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Published: July 26, 2022

Background: Jonathan Duhamel’s Poker Winnings and Canadian Taxation

In 2010, Jonathan Duhamel won the most prestigious Texas hold’em poker tournament: the annual World Series of Poker Main Event. The prize for the winner, the player who could outlast the 7,318 other players in the field was just under $9,000,000 USD. He further won $383,916 in 2011, and $106,775 in 2012, as cash prizes for his high-ranked finishes at various poker tournaments. Unfortunately for Mr. Duhamel, the Canada Revue Agency (CRA) decided that these winnings should be taxed as business income, moving away from the decades of precedent concluding that poker winnings were not taxable.

On June 21, 2022, Jonathan Duhamel won a significant victory at the Tax Court of Canada. Justice Lafleur decided that his poker winnings from 2010 through 2012 should not be included in his income as per Sections 3 and 9 of Canada’s Income Tax Act. A lengthy judgement upheld years of case law which indicated an exceptionally high bar for gambling winnings to be included as income.

Canadian Income Tax Act and the Source Concept of Income

Section 3 of Canada’s Income Tax Act determines that for income to be taxed under the Tax Act, it must come from a “source”. The Tax Act provides office, employment, business, and property as the typical sources, but indicates that this list is not exhaustive. A mixture of legislation and case law have provided guidelines as to what types of income correspond with each source. Under Canada’s Income Tax Act, the characterization of income type is determined by source, and not vice versa. For example, an increase in the value of a taxpayer’s real property, on disposition, may be considered income from the business source or the property source. This determination, of course, dictates the tax consequences.

Canadian tax legislation and case law have remained strict on the source concept of income. Generally, if the income does not fall within a recognized source, it is beyond the scope of the Act, and therefore not taxable. Gambling winnings, for example, are one key income stream which falls beyond the scope of any source of income. In the U.S.A., however, all gambling winnings are taxable. This gambling tax makes gambling winnings significantly more tax advantageous in Canada than in the U.S.A.

Taxation of Poker Winnings in Canada

For poker winnings to be considered business income, the winnings must be in the context on an activity that constitutes a business for the purposes of the Act. In Stewart, the 2002 Supreme Court of Canada case, the Court provided a two-step test to determine whether a source of business (or property income) exists for the purposes of the Act. The two stages consist of the following questions:

  1. Is the activity carried out with a view to making a profit, or is it a personal endeavour?
  2. If it is not a personal endeavour, is the source of income a business or property?

In the context of gambling winnings, the second prong of the test is irrelevant. Instead, the first prong acts as the key question to which determination is sought.

There are a further two sub-prongs which assist in answering the question for each taxpayer’s case. The first asks whether there is some subjective personal or hobby element concerning the activity in question: was the activity undertaken in pursuit of profit or was it a personal endeavour? In other words, was the predominant intention to make a profit? It is important to note that a personal endeavour with a sufficiently “commercial” manner, will also constitute commerciality and therefore business income. For example, an amateur tennis player may play at local tournaments, and even win a cash prize. This, however, is unlikely to amount to the level of commerciality necessary to constitute business income. On the other hand, a professional tennis player, who plays tennis full time and employ a team of coaches and professionals to enhance their performance, will likely be sufficiently commercial for the tournament winnings to be characterized as business income.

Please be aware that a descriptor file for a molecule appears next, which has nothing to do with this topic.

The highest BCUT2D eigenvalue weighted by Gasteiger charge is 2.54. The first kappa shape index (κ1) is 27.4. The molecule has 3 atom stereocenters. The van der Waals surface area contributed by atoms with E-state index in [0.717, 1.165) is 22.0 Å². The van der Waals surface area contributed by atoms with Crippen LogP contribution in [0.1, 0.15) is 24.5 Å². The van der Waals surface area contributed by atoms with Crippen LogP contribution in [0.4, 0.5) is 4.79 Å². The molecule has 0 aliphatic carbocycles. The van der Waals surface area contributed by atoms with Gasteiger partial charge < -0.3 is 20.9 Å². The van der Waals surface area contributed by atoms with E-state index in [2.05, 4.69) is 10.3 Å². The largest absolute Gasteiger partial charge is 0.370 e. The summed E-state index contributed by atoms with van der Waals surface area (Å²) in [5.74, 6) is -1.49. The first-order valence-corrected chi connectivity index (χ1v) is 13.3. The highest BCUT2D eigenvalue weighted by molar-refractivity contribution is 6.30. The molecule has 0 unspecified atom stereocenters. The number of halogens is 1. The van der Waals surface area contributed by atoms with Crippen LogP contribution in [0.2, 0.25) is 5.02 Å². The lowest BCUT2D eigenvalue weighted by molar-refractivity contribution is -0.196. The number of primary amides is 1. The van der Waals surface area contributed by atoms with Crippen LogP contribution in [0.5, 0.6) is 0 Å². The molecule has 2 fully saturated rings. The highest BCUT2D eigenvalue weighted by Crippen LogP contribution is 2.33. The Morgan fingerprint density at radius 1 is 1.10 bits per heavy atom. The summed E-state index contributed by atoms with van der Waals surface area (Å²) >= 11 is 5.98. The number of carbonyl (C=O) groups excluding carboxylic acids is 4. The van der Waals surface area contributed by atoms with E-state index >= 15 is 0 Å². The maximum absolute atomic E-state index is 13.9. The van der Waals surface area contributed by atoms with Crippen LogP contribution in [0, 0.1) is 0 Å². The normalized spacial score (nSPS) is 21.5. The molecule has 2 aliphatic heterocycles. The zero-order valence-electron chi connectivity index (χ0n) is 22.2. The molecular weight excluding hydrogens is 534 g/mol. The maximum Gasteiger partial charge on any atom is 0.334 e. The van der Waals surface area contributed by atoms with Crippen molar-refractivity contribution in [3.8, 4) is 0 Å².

The second sub-prong asks an objective question: does the undertaking, from an objective point of view demonstrate that the activity was taken in a sufficiently commercial manner. Key factors include:

  • Profit or loss experienced in the past,
  • Taxpayer training and experience,
  • Taxpayer’s intended course of action,
  • Whether the taxpayer created a business plan,
  • Capability of the venture to show a profit,
  • Reasonable expectation of profit.

The Court affirmed that the key inquiry is in determining the commercial nature of the activity. It is critical, the Court found, not to second guess the business acumen of the taxpayer, as hindsight bias after a failed venture can easily distort from undertaking an accurate assessment of the commerciality determination. The Court also noted that this list of factors is not exhaustive, and that various activities may require additional factors for their determination. In Duhamel, the Tax Court of Canada affirmed this precise notion: for gambling winnings in particular, an analysis of the objective standards of business, such as whether there was a reasonable expectation of profit, is not determinative.

In Tarascio v The Queen 2012 FCA 30, the Federal Court of Appeal concluded that the approach taken in determining gambling winnings (such as horse racing, slots, and lotteries), must utilize whether the activity is “carried on in a sufficiently commercial manner, that is to say with the subjective intention to make a profit supported by objective evidence of serious business conduct.” One problem with poker winnings, in particular, is that all poker players want to win, and therefore are pursuing profit. How can you truly distinguish between commercially sufficient and non-commercially sufficient poker players?

To answer this question, the Courts have employed additional factors to make this determination. First, there must be evidence of a consistent risk management or mitigation system. Without such a system, it exceptionally challenging to call the gambling activity commercial. Simply put, if gambling hinges on a large amount of luck, without somehow reducing the variance created by luck, it is very difficult to characterize the activity as a business. More recent case law indicates that such a system must also demonstrate the seriousness of the taxpayer and their approach to winnings.